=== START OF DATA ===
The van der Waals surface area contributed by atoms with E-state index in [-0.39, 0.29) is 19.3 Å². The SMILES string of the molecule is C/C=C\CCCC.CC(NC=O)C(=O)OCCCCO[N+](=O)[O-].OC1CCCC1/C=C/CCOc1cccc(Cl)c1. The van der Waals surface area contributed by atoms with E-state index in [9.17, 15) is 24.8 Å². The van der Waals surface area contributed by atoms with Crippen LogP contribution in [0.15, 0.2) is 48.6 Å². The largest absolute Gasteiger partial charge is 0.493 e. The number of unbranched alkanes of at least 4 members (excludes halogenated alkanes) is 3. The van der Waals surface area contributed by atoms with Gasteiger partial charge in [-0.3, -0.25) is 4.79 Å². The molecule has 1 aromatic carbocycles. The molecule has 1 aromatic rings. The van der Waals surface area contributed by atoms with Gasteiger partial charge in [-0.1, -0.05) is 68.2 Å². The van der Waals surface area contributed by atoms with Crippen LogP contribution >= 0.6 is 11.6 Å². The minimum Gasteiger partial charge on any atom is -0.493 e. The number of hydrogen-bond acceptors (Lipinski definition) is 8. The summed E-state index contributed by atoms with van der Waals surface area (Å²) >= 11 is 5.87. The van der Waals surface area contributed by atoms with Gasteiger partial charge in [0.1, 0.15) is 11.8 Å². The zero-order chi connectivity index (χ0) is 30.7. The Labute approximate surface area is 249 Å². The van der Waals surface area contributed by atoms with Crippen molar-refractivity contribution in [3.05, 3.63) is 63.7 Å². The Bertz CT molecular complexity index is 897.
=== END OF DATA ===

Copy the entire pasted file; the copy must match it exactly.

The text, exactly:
The van der Waals surface area contributed by atoms with E-state index in [-0.39, 0.29) is 19.3 Å². The SMILES string of the molecule is C/C=C\CCCC.CC(NC=O)C(=O)OCCCCO[N+](=O)[O-].OC1CCCC1/C=C/CCOc1cccc(Cl)c1. The van der Waals surface area contributed by atoms with E-state index in [9.17, 15) is 24.8 Å². The van der Waals surface area contributed by atoms with Crippen LogP contribution in [0.15, 0.2) is 48.6 Å². The largest absolute Gasteiger partial charge is 0.493 e. The number of unbranched alkanes of at least 4 members (excludes halogenated alkanes) is 3. The van der Waals surface area contributed by atoms with Gasteiger partial charge in [-0.3, -0.25) is 4.79 Å². The molecule has 1 aromatic carbocycles. The molecule has 1 aromatic rings. The van der Waals surface area contributed by atoms with Gasteiger partial charge in [-0.1, -0.05) is 68.2 Å². The van der Waals surface area contributed by atoms with Crippen LogP contribution >= 0.6 is 11.6 Å². The minimum Gasteiger partial charge on any atom is -0.493 e. The number of hydrogen-bond acceptors (Lipinski definition) is 8. The summed E-state index contributed by atoms with van der Waals surface area (Å²) >= 11 is 5.87. The van der Waals surface area contributed by atoms with Gasteiger partial charge in [0.1, 0.15) is 11.8 Å². The zero-order chi connectivity index (χ0) is 30.7. The Labute approximate surface area is 249 Å². The van der Waals surface area contributed by atoms with Crippen molar-refractivity contribution in [3.05, 3.63) is 63.7 Å². The Bertz CT molecular complexity index is 897.